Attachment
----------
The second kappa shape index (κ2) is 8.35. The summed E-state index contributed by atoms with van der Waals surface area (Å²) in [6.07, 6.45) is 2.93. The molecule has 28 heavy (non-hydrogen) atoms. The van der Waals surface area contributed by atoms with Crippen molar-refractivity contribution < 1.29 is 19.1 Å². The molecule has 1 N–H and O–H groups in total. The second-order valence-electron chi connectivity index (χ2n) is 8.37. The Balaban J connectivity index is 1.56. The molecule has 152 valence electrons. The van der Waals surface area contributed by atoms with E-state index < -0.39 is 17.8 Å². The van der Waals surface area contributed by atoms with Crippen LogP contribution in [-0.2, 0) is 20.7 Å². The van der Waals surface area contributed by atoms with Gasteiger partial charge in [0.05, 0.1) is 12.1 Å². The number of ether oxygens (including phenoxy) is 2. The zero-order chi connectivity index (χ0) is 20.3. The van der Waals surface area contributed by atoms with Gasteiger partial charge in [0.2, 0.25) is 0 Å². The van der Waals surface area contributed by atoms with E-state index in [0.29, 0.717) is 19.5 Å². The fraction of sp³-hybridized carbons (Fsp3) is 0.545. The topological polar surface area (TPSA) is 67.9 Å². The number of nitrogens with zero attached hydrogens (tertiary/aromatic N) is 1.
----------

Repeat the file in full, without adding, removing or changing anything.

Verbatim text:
The second kappa shape index (κ2) is 8.35. The summed E-state index contributed by atoms with van der Waals surface area (Å²) in [6.07, 6.45) is 2.93. The molecule has 28 heavy (non-hydrogen) atoms. The van der Waals surface area contributed by atoms with Crippen molar-refractivity contribution < 1.29 is 19.1 Å². The molecule has 1 N–H and O–H groups in total. The second-order valence-electron chi connectivity index (χ2n) is 8.37. The Balaban J connectivity index is 1.56. The molecule has 152 valence electrons. The van der Waals surface area contributed by atoms with E-state index < -0.39 is 17.8 Å². The van der Waals surface area contributed by atoms with Crippen LogP contribution in [-0.2, 0) is 20.7 Å². The van der Waals surface area contributed by atoms with Gasteiger partial charge in [0.05, 0.1) is 12.1 Å². The number of ether oxygens (including phenoxy) is 2. The zero-order chi connectivity index (χ0) is 20.3. The van der Waals surface area contributed by atoms with Gasteiger partial charge in [0.2, 0.25) is 0 Å². The van der Waals surface area contributed by atoms with E-state index in [0.29, 0.717) is 19.5 Å². The fraction of sp³-hybridized carbons (Fsp3) is 0.545. The topological polar surface area (TPSA) is 67.9 Å². The number of nitrogens with zero attached hydrogens (tertiary/aromatic N) is 1.